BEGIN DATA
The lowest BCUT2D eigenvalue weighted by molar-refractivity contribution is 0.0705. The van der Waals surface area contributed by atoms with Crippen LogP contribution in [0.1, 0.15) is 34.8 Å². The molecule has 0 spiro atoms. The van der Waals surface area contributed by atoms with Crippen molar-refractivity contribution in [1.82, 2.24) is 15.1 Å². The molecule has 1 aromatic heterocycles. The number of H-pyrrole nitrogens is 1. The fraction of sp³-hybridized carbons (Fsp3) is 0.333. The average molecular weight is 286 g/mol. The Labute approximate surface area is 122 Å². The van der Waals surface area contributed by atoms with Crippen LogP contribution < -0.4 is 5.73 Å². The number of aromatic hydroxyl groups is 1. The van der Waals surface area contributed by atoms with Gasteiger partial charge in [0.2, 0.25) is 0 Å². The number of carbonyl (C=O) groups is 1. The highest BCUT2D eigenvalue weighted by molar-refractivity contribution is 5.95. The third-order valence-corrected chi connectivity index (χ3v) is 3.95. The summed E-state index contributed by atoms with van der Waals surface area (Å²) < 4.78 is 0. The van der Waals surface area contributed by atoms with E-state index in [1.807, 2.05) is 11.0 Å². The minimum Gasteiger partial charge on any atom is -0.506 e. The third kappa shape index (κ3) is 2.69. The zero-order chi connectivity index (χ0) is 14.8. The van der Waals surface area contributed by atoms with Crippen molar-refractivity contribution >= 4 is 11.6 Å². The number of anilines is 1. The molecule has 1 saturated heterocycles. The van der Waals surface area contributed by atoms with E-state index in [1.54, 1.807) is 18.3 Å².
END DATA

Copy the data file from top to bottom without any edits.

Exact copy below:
The lowest BCUT2D eigenvalue weighted by molar-refractivity contribution is 0.0705. The van der Waals surface area contributed by atoms with Crippen LogP contribution in [0.1, 0.15) is 34.8 Å². The molecule has 0 spiro atoms. The van der Waals surface area contributed by atoms with Crippen molar-refractivity contribution in [1.82, 2.24) is 15.1 Å². The molecule has 1 aromatic heterocycles. The number of H-pyrrole nitrogens is 1. The fraction of sp³-hybridized carbons (Fsp3) is 0.333. The average molecular weight is 286 g/mol. The Labute approximate surface area is 122 Å². The van der Waals surface area contributed by atoms with Crippen LogP contribution < -0.4 is 5.73 Å². The number of aromatic hydroxyl groups is 1. The van der Waals surface area contributed by atoms with Gasteiger partial charge in [0.2, 0.25) is 0 Å². The number of carbonyl (C=O) groups is 1. The highest BCUT2D eigenvalue weighted by molar-refractivity contribution is 5.95. The third-order valence-corrected chi connectivity index (χ3v) is 3.95. The summed E-state index contributed by atoms with van der Waals surface area (Å²) < 4.78 is 0. The van der Waals surface area contributed by atoms with E-state index in [1.807, 2.05) is 11.0 Å². The minimum Gasteiger partial charge on any atom is -0.506 e. The third kappa shape index (κ3) is 2.69. The zero-order chi connectivity index (χ0) is 14.8. The van der Waals surface area contributed by atoms with Crippen molar-refractivity contribution >= 4 is 11.6 Å². The number of anilines is 1. The molecule has 1 saturated heterocycles. The van der Waals surface area contributed by atoms with E-state index in [1.54, 1.807) is 18.3 Å².